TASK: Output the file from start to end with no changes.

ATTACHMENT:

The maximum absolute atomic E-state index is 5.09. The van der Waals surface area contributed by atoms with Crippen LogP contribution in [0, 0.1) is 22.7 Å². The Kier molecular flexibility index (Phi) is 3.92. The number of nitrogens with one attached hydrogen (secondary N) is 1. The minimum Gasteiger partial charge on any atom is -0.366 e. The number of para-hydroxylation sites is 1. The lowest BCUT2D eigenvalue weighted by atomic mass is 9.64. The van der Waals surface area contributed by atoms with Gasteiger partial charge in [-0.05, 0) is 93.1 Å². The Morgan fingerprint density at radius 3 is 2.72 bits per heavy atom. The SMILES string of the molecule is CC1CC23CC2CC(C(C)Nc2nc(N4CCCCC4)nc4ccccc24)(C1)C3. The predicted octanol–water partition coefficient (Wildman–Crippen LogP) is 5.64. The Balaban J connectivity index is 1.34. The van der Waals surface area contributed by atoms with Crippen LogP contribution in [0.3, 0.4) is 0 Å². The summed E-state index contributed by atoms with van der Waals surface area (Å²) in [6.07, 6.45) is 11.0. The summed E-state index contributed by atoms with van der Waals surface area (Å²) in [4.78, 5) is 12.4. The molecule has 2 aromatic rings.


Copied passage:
The maximum absolute atomic E-state index is 5.09. The van der Waals surface area contributed by atoms with Crippen LogP contribution in [0, 0.1) is 22.7 Å². The Kier molecular flexibility index (Phi) is 3.92. The number of nitrogens with one attached hydrogen (secondary N) is 1. The minimum Gasteiger partial charge on any atom is -0.366 e. The number of para-hydroxylation sites is 1. The lowest BCUT2D eigenvalue weighted by atomic mass is 9.64. The van der Waals surface area contributed by atoms with Gasteiger partial charge in [-0.05, 0) is 93.1 Å². The Morgan fingerprint density at radius 3 is 2.72 bits per heavy atom. The SMILES string of the molecule is CC1CC23CC2CC(C(C)Nc2nc(N4CCCCC4)nc4ccccc24)(C1)C3. The predicted octanol–water partition coefficient (Wildman–Crippen LogP) is 5.64. The Balaban J connectivity index is 1.34. The van der Waals surface area contributed by atoms with Crippen LogP contribution in [0.3, 0.4) is 0 Å². The summed E-state index contributed by atoms with van der Waals surface area (Å²) in [6.07, 6.45) is 11.0. The summed E-state index contributed by atoms with van der Waals surface area (Å²) in [4.78, 5) is 12.4. The molecule has 2 aromatic rings.